Meeting people online

I’ve commented in the past about the focus  on sex, drugs and mental health in LGBT research. Indeed, it’s the title of this blog. One of the more depressing examples of this is in research on LGBT people’s use of the internet. Now, I expect it won’t come as a shock to you that quite a lot of LGBT people find relationships, friends and sexual partners online or via smartphone apps. When I volunteered on a LGBT switchboard, and in my subsequent membership of various LGBT and trans groups, one of the most common questions which gets asked is “where are good places to meet people?” If you live in a large city, you may have a choice of a few places to go in the real world, but if you’re in a rural area and can’t or don’t want to get to a bar or a club, the internet or an app is often your best bet.

I think it’s a good thing for people who want to meet people to be able to do so. The subsequent encounters don’t need to be committed, or involve binding promises, or only involve two people (though of course they can be all those things). They can be entirely about sex, or not involve sex at at all. Connections can be changeable, fluid and fun. But whatever you’re into it is a good thing for people to be able to find people who they want to socialise with in their preferred manner. Those kinds of connections have a massive impact on people’s mental health, on their wellbeing and ultimately their physical health too.

So what is the research agenda on LGBT use of the internet? As Grov et al point out, it’s basically “how many sexual partners gay and bi men have when they meet online”, and “do they wear a condom”. There’s nothing about the quality of the relationship (except insofar as that affects talking about safer sex or cuts down on multiple partners). As for lesbian and bi women, or trans people, forget it. Do we use the internet? How do we use the internet? Nobody knows. Nobody cares. Occasionally you might see a bit of research on how young LGBT people use the internet, but it tends to be focused on coming out and identity formation early on. The ongoing impact of the internet and socialising for LGBT lives is pretty much unexplored.

You might think that perhaps researchers should stay out of LGBT online socialising. There’s a couple of ways you could make that argument. You could say that researchers should stop poking into private matters about our lives and identity and let us be. Stop treating us as lab rats. Except that they don’t: the journals of sexology and sociology are filled with endless stuff about whether sexuality and gender identity is due to your genes, or how many older brothers you have, or neglectful parents, or sex hormones in the womb, or some bit of the brain being too small/large. There are loads of papers on identity formation, and coming out. Researchers are not staying out of this from respect for our privacy.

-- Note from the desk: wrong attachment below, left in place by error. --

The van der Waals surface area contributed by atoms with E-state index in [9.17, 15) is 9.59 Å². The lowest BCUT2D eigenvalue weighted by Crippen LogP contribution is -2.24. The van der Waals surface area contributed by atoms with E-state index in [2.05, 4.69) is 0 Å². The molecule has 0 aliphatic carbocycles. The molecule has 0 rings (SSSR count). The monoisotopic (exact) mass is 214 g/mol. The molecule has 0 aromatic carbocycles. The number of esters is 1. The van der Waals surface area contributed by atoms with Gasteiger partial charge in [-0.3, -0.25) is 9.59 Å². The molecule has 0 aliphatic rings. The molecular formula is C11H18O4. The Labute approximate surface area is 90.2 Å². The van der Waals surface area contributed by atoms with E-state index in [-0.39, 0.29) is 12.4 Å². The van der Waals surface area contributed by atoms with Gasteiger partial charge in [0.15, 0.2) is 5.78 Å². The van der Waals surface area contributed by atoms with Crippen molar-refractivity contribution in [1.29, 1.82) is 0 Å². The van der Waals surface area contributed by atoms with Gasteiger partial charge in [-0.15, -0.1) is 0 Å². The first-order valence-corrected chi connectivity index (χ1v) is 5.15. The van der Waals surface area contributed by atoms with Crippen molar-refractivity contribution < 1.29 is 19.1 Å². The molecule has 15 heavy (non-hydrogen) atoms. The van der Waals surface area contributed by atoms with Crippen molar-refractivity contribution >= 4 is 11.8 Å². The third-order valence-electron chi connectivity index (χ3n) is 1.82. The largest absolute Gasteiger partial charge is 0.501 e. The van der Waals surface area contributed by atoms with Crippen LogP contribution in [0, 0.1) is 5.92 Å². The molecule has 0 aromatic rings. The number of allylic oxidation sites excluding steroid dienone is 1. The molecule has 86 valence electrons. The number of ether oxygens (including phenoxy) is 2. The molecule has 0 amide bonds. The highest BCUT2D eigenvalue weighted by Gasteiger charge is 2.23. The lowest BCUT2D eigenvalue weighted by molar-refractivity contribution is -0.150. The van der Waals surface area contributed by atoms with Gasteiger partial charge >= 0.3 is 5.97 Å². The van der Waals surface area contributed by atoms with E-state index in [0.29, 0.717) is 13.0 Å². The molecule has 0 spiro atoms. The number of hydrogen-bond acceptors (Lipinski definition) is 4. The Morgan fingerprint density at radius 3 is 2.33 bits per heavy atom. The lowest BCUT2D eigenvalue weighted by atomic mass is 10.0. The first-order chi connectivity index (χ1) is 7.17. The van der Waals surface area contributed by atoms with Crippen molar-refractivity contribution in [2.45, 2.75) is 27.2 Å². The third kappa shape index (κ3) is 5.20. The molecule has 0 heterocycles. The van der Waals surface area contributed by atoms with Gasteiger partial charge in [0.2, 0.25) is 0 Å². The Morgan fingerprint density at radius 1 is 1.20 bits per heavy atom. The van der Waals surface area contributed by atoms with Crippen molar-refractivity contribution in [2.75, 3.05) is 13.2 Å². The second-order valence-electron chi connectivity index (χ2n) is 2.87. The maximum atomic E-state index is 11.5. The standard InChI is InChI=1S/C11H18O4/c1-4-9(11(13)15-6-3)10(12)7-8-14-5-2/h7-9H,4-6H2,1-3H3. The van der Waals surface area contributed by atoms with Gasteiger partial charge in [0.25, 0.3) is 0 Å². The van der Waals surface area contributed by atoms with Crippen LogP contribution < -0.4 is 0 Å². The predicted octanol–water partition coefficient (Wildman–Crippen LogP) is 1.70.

Another argument is that research and health speding should focus on proper, serious subjects that can either be used to make money or save people’s lives. Relationships and the internet seem like a slightly dubious area, with little public relevance. Well, we have an ageing population and a government committed to public sector cuts. The UK NHS and social care service is struggling, and realistically it’s going to end up dumping a lot of the responsibility for caring out into the community. It’s going to expect partners, children, friends, relatives and the voluntary sector to pick up even more of the slack than they already do in terms of supporting the elderly and the ill. There are already plenty of initiatives aimed at “empowering” carers, or providing them with respite, because getting carers to do the work is very cost-effective. But many of those initiatives have a lot of unspoken assumptions about who cares for who, and often don’t take into account some of the differences in LGBT social structures. Indeed, there are  many examples of studies looking at relationship status and later life health that apparently haven’t considered the possibility that heterosexuals might have important people in their lives who they aren’t married to. Even outside the issue of providing care, it is also pretty well-known that being lonely is terrible for all sorts of health conditions, mental and physical.   So putting a bit of money into understanding LGBT people’s relationships, and even into helping people make the connections that make them happy, seems like it might be pretty cost-effective.

It’s not just online issues that matter. LGBT groups up and down the country support many, many people by running coffee mornings and walking groups, moderating Facebook groups and internet forums, manning switchboards and undertaking advocacy. Many of them have no paid staff, and volunteers put their own time and money in until they burn out. Many of the things that would make a difference to those groups – enough money to produce publicity material, access to photocopiers, training for volunteers – could be provided by statutory bodies at marginal or no cost. But at the moment, there is very little research that says that social isolation in LGBT people is worth thinking about.


Asking about gender identity.

Pet hates time.